Pay Without Prejudice Period (PWOP): IF YOU RECEIVE A LETTER CONTACT A LAWYER BEFORE SIGNING IT!
When you report an injury to your employer one of two things can happen: (1) the workers’ compensation insurance company (WC) will either deny benefits or (2) they will pay them.
When the WC immediately agrees to pay benefits, its agreement to do so does not obligate them to continue for any specific length of time. The Massachusetts Workers’ Compensation law allows them to voluntarily pay benefits for 180 days (6 months) without committing to anything. This is called the “pay without prejudice period” or PWOP.
During this 6-month period the insurance company can stop paying you benefits at any time as long as they give you 7 days written notice. If you get this notice and still need benefits it is then your responsibility to pursue your benefits by filing a claim.
If the insurance company pays benefits beyond this initial 6-month period then, by law, they have “accepted” liability for your case and they are now prohibited from stopping your benefits without first getting permission from a judge.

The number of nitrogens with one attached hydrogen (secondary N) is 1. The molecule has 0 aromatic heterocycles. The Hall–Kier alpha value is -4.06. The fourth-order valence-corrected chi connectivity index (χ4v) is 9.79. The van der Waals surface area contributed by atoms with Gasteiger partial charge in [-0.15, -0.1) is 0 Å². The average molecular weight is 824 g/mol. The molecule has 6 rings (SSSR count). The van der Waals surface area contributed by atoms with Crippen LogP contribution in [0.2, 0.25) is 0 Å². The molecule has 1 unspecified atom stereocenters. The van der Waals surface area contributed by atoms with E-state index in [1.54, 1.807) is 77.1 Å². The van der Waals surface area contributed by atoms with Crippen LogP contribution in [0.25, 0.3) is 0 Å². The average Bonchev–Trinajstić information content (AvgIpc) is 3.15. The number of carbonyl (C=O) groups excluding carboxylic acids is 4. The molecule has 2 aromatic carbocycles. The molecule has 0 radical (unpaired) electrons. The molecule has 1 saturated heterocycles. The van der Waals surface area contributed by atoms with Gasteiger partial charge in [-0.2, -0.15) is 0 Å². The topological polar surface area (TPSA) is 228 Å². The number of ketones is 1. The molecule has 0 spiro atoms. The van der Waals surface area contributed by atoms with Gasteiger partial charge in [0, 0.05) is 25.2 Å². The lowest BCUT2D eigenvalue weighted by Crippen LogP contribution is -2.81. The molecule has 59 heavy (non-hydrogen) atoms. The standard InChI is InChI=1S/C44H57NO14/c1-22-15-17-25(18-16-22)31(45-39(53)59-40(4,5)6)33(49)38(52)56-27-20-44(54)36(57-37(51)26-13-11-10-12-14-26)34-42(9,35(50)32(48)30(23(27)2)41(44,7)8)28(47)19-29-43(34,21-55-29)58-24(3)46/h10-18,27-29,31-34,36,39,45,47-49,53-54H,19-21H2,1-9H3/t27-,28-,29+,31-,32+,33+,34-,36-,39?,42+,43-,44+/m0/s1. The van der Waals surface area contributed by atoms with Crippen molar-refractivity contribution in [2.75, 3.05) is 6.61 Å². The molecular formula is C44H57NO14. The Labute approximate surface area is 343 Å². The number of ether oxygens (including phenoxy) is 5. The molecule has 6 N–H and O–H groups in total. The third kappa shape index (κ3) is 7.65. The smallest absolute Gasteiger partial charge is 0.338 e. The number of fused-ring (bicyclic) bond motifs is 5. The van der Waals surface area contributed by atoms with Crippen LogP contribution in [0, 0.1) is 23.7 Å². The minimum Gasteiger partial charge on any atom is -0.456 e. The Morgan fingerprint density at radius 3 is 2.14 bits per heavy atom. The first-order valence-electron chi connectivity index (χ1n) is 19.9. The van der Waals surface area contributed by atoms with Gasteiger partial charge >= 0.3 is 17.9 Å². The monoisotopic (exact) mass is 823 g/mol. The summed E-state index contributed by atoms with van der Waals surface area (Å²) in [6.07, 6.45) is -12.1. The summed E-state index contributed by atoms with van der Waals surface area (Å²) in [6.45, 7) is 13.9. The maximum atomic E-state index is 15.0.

Form 105. This is good for them, but bad for you.
As you can imagine, the insurance company likes to control the situation and they do not want to have to go to court to stop your benefits. In order to accomplish this the insurance company will often send a letter that asks you to sign a Form 105. By signing this form you agree to extend the PWOP period for an additional 180 days. This is good for them, but bad for you.
By extending the PWOP the insurance company once again has the right to stop your benefits whenever they want as long as they give you 7 days notice. They can literally stop them one day after you have signed this agreement.
The cover letters insurance companies use to request your signature on Form 105 are written to make it seem like it is a win/win situation or, at least, no big deal. It is a big deal. Don’t sign it unless you are very sure that you are close to returning to work with no restrictions and no permanent disability.